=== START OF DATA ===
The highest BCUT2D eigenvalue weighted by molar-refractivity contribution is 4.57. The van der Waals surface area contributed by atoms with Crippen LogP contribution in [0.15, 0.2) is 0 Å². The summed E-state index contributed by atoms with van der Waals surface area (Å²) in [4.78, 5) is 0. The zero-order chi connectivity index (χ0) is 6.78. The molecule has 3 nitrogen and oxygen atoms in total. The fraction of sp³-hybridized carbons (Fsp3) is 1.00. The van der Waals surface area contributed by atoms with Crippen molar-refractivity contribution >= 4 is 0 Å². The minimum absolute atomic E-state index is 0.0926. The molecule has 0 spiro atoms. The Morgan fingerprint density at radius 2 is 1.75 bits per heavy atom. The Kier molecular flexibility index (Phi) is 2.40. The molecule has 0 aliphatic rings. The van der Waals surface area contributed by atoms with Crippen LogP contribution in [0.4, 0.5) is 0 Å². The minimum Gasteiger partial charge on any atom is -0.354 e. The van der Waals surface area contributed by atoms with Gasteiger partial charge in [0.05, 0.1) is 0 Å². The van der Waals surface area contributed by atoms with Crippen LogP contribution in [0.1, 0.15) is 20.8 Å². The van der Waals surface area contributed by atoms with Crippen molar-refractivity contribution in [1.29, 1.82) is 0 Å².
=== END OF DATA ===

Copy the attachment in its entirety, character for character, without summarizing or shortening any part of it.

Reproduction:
The highest BCUT2D eigenvalue weighted by molar-refractivity contribution is 4.57. The van der Waals surface area contributed by atoms with Crippen LogP contribution in [0.15, 0.2) is 0 Å². The summed E-state index contributed by atoms with van der Waals surface area (Å²) in [4.78, 5) is 0. The zero-order chi connectivity index (χ0) is 6.78. The molecule has 3 nitrogen and oxygen atoms in total. The fraction of sp³-hybridized carbons (Fsp3) is 1.00. The van der Waals surface area contributed by atoms with Crippen molar-refractivity contribution >= 4 is 0 Å². The minimum absolute atomic E-state index is 0.0926. The molecule has 0 spiro atoms. The Morgan fingerprint density at radius 2 is 1.75 bits per heavy atom. The Kier molecular flexibility index (Phi) is 2.40. The molecule has 0 aliphatic rings. The van der Waals surface area contributed by atoms with Crippen LogP contribution in [0.4, 0.5) is 0 Å². The minimum Gasteiger partial charge on any atom is -0.354 e. The van der Waals surface area contributed by atoms with Gasteiger partial charge in [0.05, 0.1) is 0 Å². The van der Waals surface area contributed by atoms with Crippen LogP contribution in [0.1, 0.15) is 20.8 Å². The van der Waals surface area contributed by atoms with Crippen molar-refractivity contribution in [1.29, 1.82) is 0 Å².